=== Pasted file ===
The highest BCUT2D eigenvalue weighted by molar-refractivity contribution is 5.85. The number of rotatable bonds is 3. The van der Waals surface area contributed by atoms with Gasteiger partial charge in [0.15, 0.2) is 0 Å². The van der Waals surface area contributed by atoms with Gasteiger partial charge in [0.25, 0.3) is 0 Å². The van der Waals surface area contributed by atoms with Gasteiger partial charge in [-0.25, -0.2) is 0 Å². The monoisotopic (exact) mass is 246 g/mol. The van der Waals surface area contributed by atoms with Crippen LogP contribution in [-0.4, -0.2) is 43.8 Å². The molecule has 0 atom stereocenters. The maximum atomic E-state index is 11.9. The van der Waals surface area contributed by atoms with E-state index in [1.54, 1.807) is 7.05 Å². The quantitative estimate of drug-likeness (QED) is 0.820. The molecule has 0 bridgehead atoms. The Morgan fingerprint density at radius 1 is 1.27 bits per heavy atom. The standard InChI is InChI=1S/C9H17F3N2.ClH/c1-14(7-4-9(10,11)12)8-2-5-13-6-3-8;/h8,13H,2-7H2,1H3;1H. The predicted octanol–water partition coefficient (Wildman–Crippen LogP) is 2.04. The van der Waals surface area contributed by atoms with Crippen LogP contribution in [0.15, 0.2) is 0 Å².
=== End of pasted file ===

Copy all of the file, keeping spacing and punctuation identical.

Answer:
The highest BCUT2D eigenvalue weighted by molar-refractivity contribution is 5.85. The number of rotatable bonds is 3. The van der Waals surface area contributed by atoms with Gasteiger partial charge in [0.15, 0.2) is 0 Å². The van der Waals surface area contributed by atoms with Gasteiger partial charge in [0.25, 0.3) is 0 Å². The van der Waals surface area contributed by atoms with Gasteiger partial charge in [-0.25, -0.2) is 0 Å². The monoisotopic (exact) mass is 246 g/mol. The van der Waals surface area contributed by atoms with Crippen LogP contribution in [-0.4, -0.2) is 43.8 Å². The molecule has 0 atom stereocenters. The maximum atomic E-state index is 11.9. The van der Waals surface area contributed by atoms with E-state index in [1.54, 1.807) is 7.05 Å². The quantitative estimate of drug-likeness (QED) is 0.820. The molecule has 0 bridgehead atoms. The Morgan fingerprint density at radius 1 is 1.27 bits per heavy atom. The standard InChI is InChI=1S/C9H17F3N2.ClH/c1-14(7-4-9(10,11)12)8-2-5-13-6-3-8;/h8,13H,2-7H2,1H3;1H. The predicted octanol–water partition coefficient (Wildman–Crippen LogP) is 2.04. The van der Waals surface area contributed by atoms with Crippen LogP contribution in [0.15, 0.2) is 0 Å².